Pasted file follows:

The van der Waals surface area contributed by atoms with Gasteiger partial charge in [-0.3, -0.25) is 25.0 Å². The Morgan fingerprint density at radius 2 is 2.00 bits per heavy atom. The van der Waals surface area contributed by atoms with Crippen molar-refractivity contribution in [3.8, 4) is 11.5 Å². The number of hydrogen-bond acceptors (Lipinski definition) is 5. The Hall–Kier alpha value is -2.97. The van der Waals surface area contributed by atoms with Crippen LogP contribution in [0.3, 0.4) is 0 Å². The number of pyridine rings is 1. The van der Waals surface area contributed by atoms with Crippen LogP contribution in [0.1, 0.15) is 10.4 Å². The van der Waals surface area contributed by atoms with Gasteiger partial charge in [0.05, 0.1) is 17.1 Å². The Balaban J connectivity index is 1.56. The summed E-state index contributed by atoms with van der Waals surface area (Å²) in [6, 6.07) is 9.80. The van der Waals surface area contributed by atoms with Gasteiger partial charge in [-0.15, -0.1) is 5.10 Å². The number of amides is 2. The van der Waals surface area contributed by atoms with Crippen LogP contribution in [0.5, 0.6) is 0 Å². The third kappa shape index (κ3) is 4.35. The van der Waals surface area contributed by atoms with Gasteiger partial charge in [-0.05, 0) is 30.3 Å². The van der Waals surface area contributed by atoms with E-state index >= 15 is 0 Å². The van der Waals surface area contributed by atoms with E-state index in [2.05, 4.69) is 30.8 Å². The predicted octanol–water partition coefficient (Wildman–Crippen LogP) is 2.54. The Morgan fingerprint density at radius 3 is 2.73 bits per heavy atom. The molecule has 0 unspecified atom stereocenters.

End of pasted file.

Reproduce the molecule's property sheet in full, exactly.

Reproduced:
The van der Waals surface area contributed by atoms with Gasteiger partial charge in [-0.3, -0.25) is 25.0 Å². The Morgan fingerprint density at radius 2 is 2.00 bits per heavy atom. The van der Waals surface area contributed by atoms with Crippen molar-refractivity contribution in [3.8, 4) is 11.5 Å². The number of hydrogen-bond acceptors (Lipinski definition) is 5. The Hall–Kier alpha value is -2.97. The van der Waals surface area contributed by atoms with Crippen LogP contribution in [0.3, 0.4) is 0 Å². The number of pyridine rings is 1. The van der Waals surface area contributed by atoms with Crippen LogP contribution in [0.1, 0.15) is 10.4 Å². The van der Waals surface area contributed by atoms with Gasteiger partial charge in [0.05, 0.1) is 17.1 Å². The Balaban J connectivity index is 1.56. The summed E-state index contributed by atoms with van der Waals surface area (Å²) in [6, 6.07) is 9.80. The van der Waals surface area contributed by atoms with Gasteiger partial charge in [-0.15, -0.1) is 5.10 Å². The number of amides is 2. The van der Waals surface area contributed by atoms with Crippen LogP contribution in [0.5, 0.6) is 0 Å². The third kappa shape index (κ3) is 4.35. The van der Waals surface area contributed by atoms with Gasteiger partial charge in [-0.05, 0) is 30.3 Å². The van der Waals surface area contributed by atoms with E-state index >= 15 is 0 Å². The van der Waals surface area contributed by atoms with E-state index in [2.05, 4.69) is 30.8 Å². The predicted octanol–water partition coefficient (Wildman–Crippen LogP) is 2.54. The Morgan fingerprint density at radius 3 is 2.73 bits per heavy atom. The molecule has 0 unspecified atom stereocenters.